EyeLock brings biometric security to your websites

May 13, 2011 by Katie Gatto weblog
EyeLock brings biometric security to your websites

(PhysOrg.com) -- Biometric security is always a field of interest for those people who need to keep your data secure. Currently, it is used in a wide variety of high security applications, mostly by large companies with large amounts of customer data to protect. But, in the future you may be able to use a retinal scan to sign into your favorite social networking sites such as Facebook, and your email.

The company behind this idea is the Hoyos Group which is a New York-based company that was founded in 2005. They have created a new product, called EyeLock, which was first unveiled at the Finovate conference in San Francisco. The device, which is a portable iris-scanner about the size of a business card, is also a USB drive. This allows it to work with a variety of machines.

Once the user has installed a special program they can choose which applications to EyeLock. You can give the system software your log in information for those sites. The next time you want to sign into your favorite site all you have to do is hold the scanner in front of your eye. The tool will then automatically log you into your site. Users who wear glasses will be happy to find out that they do not have to remove them in order to complete the scan.

This will be the first time that iris will be an option for users on the consumer market. Since it will allow for the tracking of multiple log on the devices will no doubt be convenient. Though it may make signing onto your favorite sites more secure users should be aware that if they lose the device they will have a lot of different passwords to change since no device is un-hackable and the passwords are stored on it.

Explore further: FINsix small-size laptop adapter uses special power platform

More information: www.hoyos.com/Products/ConsumerProducts.aspx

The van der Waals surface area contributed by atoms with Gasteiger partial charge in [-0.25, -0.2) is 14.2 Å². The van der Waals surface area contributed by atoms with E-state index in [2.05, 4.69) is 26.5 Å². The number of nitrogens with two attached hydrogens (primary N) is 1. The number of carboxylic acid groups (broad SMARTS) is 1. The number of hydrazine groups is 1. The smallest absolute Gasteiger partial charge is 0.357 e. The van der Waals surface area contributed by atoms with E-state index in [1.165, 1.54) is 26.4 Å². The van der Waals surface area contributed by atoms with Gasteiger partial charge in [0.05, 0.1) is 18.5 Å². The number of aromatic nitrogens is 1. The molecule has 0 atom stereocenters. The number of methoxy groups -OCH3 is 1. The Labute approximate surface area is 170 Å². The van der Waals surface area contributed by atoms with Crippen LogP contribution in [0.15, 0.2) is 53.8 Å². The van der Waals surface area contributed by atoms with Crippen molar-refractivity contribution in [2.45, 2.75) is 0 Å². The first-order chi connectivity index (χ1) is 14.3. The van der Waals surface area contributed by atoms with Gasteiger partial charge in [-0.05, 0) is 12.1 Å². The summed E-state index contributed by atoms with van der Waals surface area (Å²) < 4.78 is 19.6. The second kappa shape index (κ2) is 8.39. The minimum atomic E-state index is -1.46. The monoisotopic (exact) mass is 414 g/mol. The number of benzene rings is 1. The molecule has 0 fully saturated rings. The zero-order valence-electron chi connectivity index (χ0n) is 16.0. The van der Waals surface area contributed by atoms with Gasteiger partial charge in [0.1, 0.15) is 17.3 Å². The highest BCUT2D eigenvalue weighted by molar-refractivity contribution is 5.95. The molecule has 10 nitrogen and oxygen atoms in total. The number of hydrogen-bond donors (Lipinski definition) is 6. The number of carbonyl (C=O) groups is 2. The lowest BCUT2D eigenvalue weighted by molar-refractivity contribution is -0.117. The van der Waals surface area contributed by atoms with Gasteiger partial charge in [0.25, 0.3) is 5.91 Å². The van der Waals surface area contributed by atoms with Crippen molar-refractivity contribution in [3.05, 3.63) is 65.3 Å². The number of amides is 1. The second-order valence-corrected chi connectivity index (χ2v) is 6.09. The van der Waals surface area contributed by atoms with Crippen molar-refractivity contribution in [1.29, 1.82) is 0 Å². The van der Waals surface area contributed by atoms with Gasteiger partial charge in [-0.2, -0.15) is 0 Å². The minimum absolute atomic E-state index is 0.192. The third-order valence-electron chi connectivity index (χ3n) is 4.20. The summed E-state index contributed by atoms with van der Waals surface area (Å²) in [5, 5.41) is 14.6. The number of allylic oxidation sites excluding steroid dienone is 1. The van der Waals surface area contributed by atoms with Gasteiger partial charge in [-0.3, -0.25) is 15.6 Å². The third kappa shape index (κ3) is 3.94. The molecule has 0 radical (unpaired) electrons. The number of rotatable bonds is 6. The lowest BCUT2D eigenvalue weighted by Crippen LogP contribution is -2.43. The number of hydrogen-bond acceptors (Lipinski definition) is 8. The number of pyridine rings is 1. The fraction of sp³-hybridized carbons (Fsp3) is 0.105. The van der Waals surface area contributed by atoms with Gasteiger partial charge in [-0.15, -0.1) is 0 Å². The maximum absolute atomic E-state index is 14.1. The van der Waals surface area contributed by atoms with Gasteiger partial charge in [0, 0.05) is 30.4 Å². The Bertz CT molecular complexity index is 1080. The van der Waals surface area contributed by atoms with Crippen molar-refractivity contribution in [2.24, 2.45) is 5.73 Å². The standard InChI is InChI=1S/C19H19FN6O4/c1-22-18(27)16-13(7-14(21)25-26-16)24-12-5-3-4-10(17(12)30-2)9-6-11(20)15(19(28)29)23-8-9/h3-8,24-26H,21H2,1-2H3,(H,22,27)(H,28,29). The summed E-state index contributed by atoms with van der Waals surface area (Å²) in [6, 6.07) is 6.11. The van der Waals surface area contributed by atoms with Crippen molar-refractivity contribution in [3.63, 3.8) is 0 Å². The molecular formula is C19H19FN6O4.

via CNET

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User comments : 3

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bcode
4 / 5 (1) May 13, 2011
They really missed the boat on this product... If they had made it a hardware/software combo, where sensitive password data is encrypted on your PC, then losing the device wouldn't be such an issue.

Having all my passwords on (basically) a flashdrive for all to steal is simply not something I'd be willing to buy into.

That being said, I'm looking forward to the day that someone gets this right - I can't wait to stop remembering passwords.
Arkaleus
1 / 5 (1) May 13, 2011
Sounds like another great plan for human liberty and free communication. Why don't just skip all the hand-wringing and transition years and jump straightaway into global dictatorship and social control matrices?

It would save us the pain and dissonance of watching our formerly free republic collapse into the less elegant social configuration known as "tyranny" and "oppression."

This condition results from the combination of evil and limitless power, and historically occurs immediately before a major war destroys the deranged society or internal revolution purges its derangement. The branch between war and revolution is determined by the totality of control that society exerts over its citizens.

Fortunately we live in a society that has little control over our movements and possessions, so I predict revolution as the inevitable result of today's factional rule.
daniel_ikslawok
not rated yet May 17, 2011
I'm pretty sure a smart hacker could catch the data easily in an interface between software and whatever Internet page. As there is malware out there which already steals what you type with your keyboard or alters the information in realtime, what should be the big deal for them to program something for those devices?

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